What Causes Dopamine Depletion?

Fresh strawberry on red checkered tablecloth
A bowl of fresh strawberries sit on a gingham towl on a wooden table. (Image: AnnaBreit/iStock/Getty Images)

According to The Medical News, dopamine is a monoamine neurotransmitter that is found in the different areas of brain and is essential for several functions of the central nervous system. Dopamine plays a major role in the feelings of addiction and excitement, memory and motor control. Some of the causes of dopamine depletion are stress, alcohol withdrawal, obesity, poor nutrition, certain food stuffs and drugs.

Stress

Stress is a cause for dopamine depletion. A study published in the journal "Neuro Endocrinology" investigated the effects of acute stress on dopamine nerve activity in female rats. Researchers found that acute restraint stress can decrease the dopamine synthesis and turnover in the brain. Stress is also the reason behind depletion of adrenals.

Alcohol Withdrawal

Dopamine depletion can occur with alcohol withdrawal. According to The Encyclopedia of Mental Disorders, repeated use of alcohol can impair dopamine levels in the brain. When a person is dependent on alcohol, brain areas that produce dopamine become depleted. Patients in this condition can no longer enjoy the pleasures of everyday life and will develop alcohol withdrawal syndrome.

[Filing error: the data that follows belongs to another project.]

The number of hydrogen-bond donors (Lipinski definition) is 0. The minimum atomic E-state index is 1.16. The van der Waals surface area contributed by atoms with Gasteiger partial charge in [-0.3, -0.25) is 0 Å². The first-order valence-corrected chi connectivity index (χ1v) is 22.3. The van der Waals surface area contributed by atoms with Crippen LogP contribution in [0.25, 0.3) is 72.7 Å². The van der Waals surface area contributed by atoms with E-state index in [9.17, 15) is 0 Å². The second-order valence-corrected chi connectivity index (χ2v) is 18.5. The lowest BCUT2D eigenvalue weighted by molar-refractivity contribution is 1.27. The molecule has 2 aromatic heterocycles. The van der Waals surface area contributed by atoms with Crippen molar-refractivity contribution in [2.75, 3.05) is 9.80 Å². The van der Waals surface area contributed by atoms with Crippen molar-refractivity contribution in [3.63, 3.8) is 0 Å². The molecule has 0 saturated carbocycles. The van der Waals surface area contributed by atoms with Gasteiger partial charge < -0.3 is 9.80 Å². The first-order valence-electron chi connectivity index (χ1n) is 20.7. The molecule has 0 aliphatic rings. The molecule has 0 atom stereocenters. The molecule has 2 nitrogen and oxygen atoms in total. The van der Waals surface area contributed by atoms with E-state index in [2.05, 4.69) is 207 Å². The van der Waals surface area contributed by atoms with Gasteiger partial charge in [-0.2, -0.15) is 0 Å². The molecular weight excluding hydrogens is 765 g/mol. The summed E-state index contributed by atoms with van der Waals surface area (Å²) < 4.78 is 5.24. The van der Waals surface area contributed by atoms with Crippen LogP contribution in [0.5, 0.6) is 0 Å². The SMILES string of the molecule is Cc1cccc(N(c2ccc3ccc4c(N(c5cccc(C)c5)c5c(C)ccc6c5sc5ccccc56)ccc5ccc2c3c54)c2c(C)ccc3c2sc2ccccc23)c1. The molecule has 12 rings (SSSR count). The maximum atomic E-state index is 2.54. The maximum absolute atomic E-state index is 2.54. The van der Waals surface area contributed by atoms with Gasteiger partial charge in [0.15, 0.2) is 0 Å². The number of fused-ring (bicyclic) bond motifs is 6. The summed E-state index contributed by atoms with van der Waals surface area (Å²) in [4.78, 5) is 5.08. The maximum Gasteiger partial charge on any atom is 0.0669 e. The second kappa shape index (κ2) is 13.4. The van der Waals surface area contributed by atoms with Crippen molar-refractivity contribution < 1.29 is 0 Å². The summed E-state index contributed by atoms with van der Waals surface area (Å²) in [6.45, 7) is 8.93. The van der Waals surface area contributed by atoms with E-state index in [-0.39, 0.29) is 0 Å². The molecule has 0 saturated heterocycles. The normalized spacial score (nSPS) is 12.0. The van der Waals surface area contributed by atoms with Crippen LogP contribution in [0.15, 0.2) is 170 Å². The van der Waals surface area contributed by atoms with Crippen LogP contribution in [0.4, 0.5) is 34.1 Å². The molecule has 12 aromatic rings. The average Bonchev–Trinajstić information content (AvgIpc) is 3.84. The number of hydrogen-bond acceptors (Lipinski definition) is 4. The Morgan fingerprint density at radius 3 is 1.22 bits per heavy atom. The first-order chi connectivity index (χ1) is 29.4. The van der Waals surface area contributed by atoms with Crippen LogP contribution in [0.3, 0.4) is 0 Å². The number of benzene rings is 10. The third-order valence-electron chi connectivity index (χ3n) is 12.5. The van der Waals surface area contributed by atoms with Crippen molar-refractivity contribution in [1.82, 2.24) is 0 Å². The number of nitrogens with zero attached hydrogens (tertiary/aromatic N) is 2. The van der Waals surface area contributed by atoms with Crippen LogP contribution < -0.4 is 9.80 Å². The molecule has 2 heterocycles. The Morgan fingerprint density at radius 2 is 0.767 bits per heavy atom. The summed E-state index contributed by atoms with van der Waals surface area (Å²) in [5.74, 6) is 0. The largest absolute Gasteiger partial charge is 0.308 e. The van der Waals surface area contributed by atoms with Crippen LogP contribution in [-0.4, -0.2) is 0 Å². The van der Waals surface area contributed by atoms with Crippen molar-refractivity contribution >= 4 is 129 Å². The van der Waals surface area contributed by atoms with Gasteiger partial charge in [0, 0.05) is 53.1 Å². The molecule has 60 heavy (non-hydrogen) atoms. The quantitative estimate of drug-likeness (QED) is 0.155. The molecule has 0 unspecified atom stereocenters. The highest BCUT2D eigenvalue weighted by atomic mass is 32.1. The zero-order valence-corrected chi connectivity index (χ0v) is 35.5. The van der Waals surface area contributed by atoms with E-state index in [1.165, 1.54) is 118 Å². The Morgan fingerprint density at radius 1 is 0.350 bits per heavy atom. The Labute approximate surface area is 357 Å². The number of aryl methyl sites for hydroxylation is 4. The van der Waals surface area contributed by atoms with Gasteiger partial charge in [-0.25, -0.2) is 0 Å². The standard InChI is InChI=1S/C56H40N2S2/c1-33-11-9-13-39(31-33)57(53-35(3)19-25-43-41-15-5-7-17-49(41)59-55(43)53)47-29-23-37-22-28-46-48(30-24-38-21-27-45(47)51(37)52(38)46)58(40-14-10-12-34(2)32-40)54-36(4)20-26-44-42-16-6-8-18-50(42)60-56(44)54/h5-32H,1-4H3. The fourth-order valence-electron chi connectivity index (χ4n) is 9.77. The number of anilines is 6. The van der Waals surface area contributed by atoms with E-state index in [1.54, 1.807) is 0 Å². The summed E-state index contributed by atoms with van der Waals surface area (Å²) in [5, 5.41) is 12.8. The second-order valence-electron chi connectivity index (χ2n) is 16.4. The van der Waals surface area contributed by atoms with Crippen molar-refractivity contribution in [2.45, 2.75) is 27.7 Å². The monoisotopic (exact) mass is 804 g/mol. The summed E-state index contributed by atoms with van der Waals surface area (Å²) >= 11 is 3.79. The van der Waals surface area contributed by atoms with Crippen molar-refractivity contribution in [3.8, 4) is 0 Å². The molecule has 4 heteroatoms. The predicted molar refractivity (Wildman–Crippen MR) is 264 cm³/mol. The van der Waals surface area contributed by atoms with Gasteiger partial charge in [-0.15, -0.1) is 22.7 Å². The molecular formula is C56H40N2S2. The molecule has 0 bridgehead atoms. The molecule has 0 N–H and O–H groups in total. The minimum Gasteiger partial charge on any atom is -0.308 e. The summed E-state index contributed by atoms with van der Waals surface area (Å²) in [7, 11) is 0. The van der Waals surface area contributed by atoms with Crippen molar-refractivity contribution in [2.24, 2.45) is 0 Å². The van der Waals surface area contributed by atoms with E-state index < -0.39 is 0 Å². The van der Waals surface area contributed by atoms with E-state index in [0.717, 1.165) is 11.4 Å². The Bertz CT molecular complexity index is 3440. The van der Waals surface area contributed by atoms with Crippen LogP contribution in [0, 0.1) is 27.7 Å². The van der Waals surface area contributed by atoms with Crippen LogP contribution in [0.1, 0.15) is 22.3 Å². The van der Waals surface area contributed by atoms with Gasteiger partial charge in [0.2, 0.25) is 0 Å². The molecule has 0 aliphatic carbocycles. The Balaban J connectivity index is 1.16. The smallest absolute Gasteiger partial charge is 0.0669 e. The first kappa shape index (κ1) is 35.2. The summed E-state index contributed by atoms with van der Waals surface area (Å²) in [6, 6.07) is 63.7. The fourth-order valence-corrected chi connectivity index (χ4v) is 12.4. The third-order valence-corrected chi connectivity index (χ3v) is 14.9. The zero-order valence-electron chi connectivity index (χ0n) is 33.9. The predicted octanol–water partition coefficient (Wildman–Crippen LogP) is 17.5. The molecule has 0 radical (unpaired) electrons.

Obesity

Obesity can result in dopamine depletion. In a study published by the Brookhaven National Laboratory, researchers found that obese persons have depleted levels of dopamine due to the presence of fewer receptors for dopamine. Patients were thus advised to be physically active.

Poor Nutrition

Dopamine depletion occurs with poor nutrition. The Franklin Institute reports that poor nutrition can cause the levels of dopamine to decrease. According to The Franklin Institute, alcohol, caffeine and sugar may reduce dopamine levels in the brain. The Franklin Institute recommends consumption of plenty of fruits and vegetables, because they provide antioxidants, which help protect dopamine-using brain cells from free damage.

REFERENCES & RESOURCES
Load comments
PARTNER & LICENSEE OF THE LIVESTRONG FOUNDATION

Copyright © 2019 Leaf Group Ltd. Use of this web site constitutes acceptance of the LIVESTRONG.COM Terms of Use, Privacy Policy and Copyright Policy. The material appearing on LIVESTRONG.COM is for educational use only. It should not be used as a substitute for professional medical advice, diagnosis or treatment. LIVESTRONG is a registered trademark of the LIVESTRONG Foundation. The LIVESTRONG Foundation and LIVESTRONG.COM do not endorse any of the products or services that are advertised on the web site. Moreover, we do not select every advertiser or advertisement that appears on the web site-many of the advertisements are served by third party advertising companies.